The Evaluate phase is about examining the concepts from the Create phase to determine how well they meet the needs identified in the Explore phase. The first activity in this phase is to agree the success criteria, which should be based on the wants & needs of users and other stakeholders that were identified within the Explore phase. These criteria will then be used to inform the plan for gathering feedback from users and experts and to summarise the results.
This page describes the activities within the Evaluate phase of the Inclusive Design Wheel, and explains how they apply to the inclusive design of transport services.
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It is important to consider the question ‘what does success look like?’ for an inclusive transport service. It may be helpful to use the framework shown opposite to ensure that a wide range of success criteria are considered, covering:
- People criteria: user experience, cost of use and social impact.
- Profit criteria: costs and revenues, technical risk and commercial business risk.
- Planet criteria: depletion of scarce resources, energy use and waste impacts.
Furthermore, the success criteria should attempt to address the whole life-cycle of the proposition, including the following phases:
- Define strategy
- Design & Trial
- Ramp-up & Promote
- Maintain & Improve
- Ramp-down & Decommission
The success criteria should, where possible, be specific and measurable, and should represent the key wants & needs that were identified in the Explore phase as well as other important variables critical to the success of the project. For example, the number of wheelchair users could be one measure of wheelchair accessibility for a bus service. This would be an example of a user related criterion which could be measured throughout the life-cycle of a more accessible bus service.
User feedback can be obtained at different levels of formality and detail, using methods such as:
- Contextual enquiry
- Focus groups
- User trials
Within the Evaluate phase, these methods can be used to gain insights on the proposed design solutions, which may be embodied through storyboards or prototypes. Note that some of the same methods may also have been used in the Explore phase to help understand how users behave with existing solutions.
Initial user feedback may be obtained within a co-creation workshop, as part of the co-design process. See the page about co-design for more detail. Focus groups, interviews and questionnaires can also be used to obtain feedback at various stages in the project. Later in the project, once a working prototype is available, formal user trials should be planned to objectively compare the performance of the proposed solution with an existing benchmark.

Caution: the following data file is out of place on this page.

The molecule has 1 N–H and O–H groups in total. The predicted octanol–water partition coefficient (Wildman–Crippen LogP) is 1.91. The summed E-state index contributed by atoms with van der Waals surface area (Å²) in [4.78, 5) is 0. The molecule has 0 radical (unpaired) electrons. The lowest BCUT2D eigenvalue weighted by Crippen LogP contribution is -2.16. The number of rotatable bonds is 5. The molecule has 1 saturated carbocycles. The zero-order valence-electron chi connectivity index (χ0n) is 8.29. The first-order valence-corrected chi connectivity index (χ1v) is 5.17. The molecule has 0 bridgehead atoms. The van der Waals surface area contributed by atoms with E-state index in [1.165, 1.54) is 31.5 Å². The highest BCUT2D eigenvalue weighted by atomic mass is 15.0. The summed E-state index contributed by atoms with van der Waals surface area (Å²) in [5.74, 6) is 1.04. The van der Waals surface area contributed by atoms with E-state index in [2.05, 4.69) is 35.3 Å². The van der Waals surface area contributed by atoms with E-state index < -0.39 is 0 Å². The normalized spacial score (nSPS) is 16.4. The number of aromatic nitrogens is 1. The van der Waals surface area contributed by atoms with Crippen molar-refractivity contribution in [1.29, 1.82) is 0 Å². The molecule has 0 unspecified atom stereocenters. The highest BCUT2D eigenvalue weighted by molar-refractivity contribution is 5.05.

Whenever users are involved, it is important to take a range of ethical considerations into account. These include issues of consent, privacy, intellectual property and data protection. It is also important to consider whether the stakeholders that are planning or conducting the activities have a vested interest in achieving a particular outcome, and whether this could skew the results.
The output from the Understanding user diversity activity (within the Explore phase) should be used to inform the sampling for the user evaluation, to ensure that a good spread of users are included. The design of user trials, in particular, should also be independently reviewed to identify and mitigate any potential bias.
In this activity, a range of relevant experts use their knowledge and judgement to systematically evaluate the proposed concepts. They can provide both formative and summative feedback. Formative feedback identifies potential issues and gives recommendations for how the concept could be improved. Conversely, the purpose of summative evaluation is to objectively compare and rank different concepts.
The concepts may be evaluated from lots of different perspectives, such as user experience, accessibility, operational feasibility, and technical, financial or environmental risk. It’s important to consider whether the experts providing the feedback have a vested interest in achieving a particular outcome, and whether this could skew the objectivity of the feedback.
From an accessibility perspective, expert appraisals might include an access audit and/or a website accessibility audit. The capability loss simulation tools available on this website can assist with expert appraisals, helping experts to assess and communicate how capability loss affects interactions with products or services. These include the Cambridge simulation gloves and glasses. Furthermore, the Clari-Fi tool provides a way of evaluating the visual accessibility of text and icons within apps and websites that are displayed on mobile phones.